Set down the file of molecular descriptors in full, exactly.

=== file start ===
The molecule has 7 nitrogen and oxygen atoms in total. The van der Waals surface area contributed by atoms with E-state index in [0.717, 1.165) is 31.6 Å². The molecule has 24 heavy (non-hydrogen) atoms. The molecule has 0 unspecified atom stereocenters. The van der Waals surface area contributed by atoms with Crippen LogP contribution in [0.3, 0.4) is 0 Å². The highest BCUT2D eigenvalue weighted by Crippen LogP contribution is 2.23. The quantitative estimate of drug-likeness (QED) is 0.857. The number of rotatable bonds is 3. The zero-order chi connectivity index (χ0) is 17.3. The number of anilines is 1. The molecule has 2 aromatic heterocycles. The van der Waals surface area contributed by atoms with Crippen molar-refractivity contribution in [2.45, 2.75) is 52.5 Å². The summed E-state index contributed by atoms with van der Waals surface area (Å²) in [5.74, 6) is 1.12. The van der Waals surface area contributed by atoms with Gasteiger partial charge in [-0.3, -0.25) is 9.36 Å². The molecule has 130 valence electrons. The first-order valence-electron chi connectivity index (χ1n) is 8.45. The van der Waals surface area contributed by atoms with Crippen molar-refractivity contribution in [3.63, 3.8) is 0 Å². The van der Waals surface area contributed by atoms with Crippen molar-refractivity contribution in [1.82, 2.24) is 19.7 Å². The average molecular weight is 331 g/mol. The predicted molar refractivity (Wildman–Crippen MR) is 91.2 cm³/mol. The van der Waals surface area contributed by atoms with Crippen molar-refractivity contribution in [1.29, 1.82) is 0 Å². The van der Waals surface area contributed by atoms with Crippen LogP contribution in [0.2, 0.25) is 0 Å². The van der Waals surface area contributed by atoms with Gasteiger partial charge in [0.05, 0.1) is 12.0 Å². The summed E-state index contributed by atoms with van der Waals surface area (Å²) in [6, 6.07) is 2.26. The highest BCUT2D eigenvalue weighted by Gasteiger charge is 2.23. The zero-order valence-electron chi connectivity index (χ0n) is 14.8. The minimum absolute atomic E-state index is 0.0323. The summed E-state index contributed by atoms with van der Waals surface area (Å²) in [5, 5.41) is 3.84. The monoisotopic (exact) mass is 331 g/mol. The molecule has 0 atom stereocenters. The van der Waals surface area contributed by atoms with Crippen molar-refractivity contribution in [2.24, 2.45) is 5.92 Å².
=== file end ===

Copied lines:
The molecule has 7 nitrogen and oxygen atoms in total. The van der Waals surface area contributed by atoms with E-state index in [0.717, 1.165) is 31.6 Å². The molecule has 24 heavy (non-hydrogen) atoms. The molecule has 0 unspecified atom stereocenters. The van der Waals surface area contributed by atoms with Crippen LogP contribution in [0.3, 0.4) is 0 Å². The highest BCUT2D eigenvalue weighted by Crippen LogP contribution is 2.23. The quantitative estimate of drug-likeness (QED) is 0.857. The number of rotatable bonds is 3. The zero-order chi connectivity index (χ0) is 17.3. The number of anilines is 1. The molecule has 2 aromatic heterocycles. The van der Waals surface area contributed by atoms with Crippen molar-refractivity contribution in [2.45, 2.75) is 52.5 Å². The summed E-state index contributed by atoms with van der Waals surface area (Å²) in [5.74, 6) is 1.12. The van der Waals surface area contributed by atoms with Gasteiger partial charge in [-0.3, -0.25) is 9.36 Å². The molecule has 130 valence electrons. The first-order valence-electron chi connectivity index (χ1n) is 8.45. The van der Waals surface area contributed by atoms with Crippen molar-refractivity contribution in [3.63, 3.8) is 0 Å². The van der Waals surface area contributed by atoms with Crippen molar-refractivity contribution in [1.82, 2.24) is 19.7 Å². The average molecular weight is 331 g/mol. The predicted molar refractivity (Wildman–Crippen MR) is 91.2 cm³/mol. The van der Waals surface area contributed by atoms with Crippen molar-refractivity contribution in [1.29, 1.82) is 0 Å². The van der Waals surface area contributed by atoms with Crippen LogP contribution in [0.2, 0.25) is 0 Å². The van der Waals surface area contributed by atoms with Gasteiger partial charge in [0.05, 0.1) is 12.0 Å². The summed E-state index contributed by atoms with van der Waals surface area (Å²) in [6, 6.07) is 2.26. The highest BCUT2D eigenvalue weighted by Gasteiger charge is 2.23. The zero-order valence-electron chi connectivity index (χ0n) is 14.8. The minimum absolute atomic E-state index is 0.0323. The summed E-state index contributed by atoms with van der Waals surface area (Å²) in [5, 5.41) is 3.84. The monoisotopic (exact) mass is 331 g/mol. The molecule has 0 atom stereocenters. The van der Waals surface area contributed by atoms with Crippen molar-refractivity contribution in [2.24, 2.45) is 5.92 Å².